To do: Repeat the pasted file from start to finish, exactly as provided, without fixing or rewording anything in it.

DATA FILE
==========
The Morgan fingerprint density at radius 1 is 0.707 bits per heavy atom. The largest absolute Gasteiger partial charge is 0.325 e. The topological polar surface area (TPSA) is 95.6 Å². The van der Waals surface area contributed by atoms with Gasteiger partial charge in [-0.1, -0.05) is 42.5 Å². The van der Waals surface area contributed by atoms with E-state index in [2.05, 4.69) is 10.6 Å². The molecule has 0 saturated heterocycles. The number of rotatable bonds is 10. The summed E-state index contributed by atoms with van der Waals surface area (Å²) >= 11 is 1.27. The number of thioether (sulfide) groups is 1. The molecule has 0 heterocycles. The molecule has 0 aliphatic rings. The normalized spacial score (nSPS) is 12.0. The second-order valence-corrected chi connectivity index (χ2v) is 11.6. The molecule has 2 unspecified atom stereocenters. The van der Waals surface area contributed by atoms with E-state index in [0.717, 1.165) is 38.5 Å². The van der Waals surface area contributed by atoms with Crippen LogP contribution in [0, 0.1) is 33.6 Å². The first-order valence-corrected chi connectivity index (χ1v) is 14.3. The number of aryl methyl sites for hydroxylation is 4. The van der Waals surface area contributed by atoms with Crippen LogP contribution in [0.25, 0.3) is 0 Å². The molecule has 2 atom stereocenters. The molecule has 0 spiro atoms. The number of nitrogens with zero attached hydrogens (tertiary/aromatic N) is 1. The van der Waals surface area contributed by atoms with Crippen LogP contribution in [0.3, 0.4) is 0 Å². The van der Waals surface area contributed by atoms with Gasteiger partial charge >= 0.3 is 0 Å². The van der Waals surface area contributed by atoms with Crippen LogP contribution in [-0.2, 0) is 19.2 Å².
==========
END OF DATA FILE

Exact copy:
The Morgan fingerprint density at radius 1 is 0.707 bits per heavy atom. The largest absolute Gasteiger partial charge is 0.325 e. The topological polar surface area (TPSA) is 95.6 Å². The van der Waals surface area contributed by atoms with Gasteiger partial charge in [-0.1, -0.05) is 42.5 Å². The van der Waals surface area contributed by atoms with E-state index in [2.05, 4.69) is 10.6 Å². The molecule has 0 saturated heterocycles. The number of rotatable bonds is 10. The summed E-state index contributed by atoms with van der Waals surface area (Å²) >= 11 is 1.27. The number of thioether (sulfide) groups is 1. The molecule has 0 heterocycles. The molecule has 0 aliphatic rings. The normalized spacial score (nSPS) is 12.0. The second-order valence-corrected chi connectivity index (χ2v) is 11.6. The molecule has 2 unspecified atom stereocenters. The van der Waals surface area contributed by atoms with E-state index in [0.717, 1.165) is 38.5 Å². The van der Waals surface area contributed by atoms with Crippen LogP contribution in [0, 0.1) is 33.6 Å². The first-order valence-corrected chi connectivity index (χ1v) is 14.3. The number of aryl methyl sites for hydroxylation is 4. The van der Waals surface area contributed by atoms with Crippen LogP contribution in [0.25, 0.3) is 0 Å². The molecule has 2 atom stereocenters. The molecule has 0 spiro atoms. The number of nitrogens with zero attached hydrogens (tertiary/aromatic N) is 1. The van der Waals surface area contributed by atoms with Crippen LogP contribution in [0.3, 0.4) is 0 Å². The van der Waals surface area contributed by atoms with Gasteiger partial charge >= 0.3 is 0 Å². The van der Waals surface area contributed by atoms with Crippen LogP contribution in [-0.2, 0) is 19.2 Å².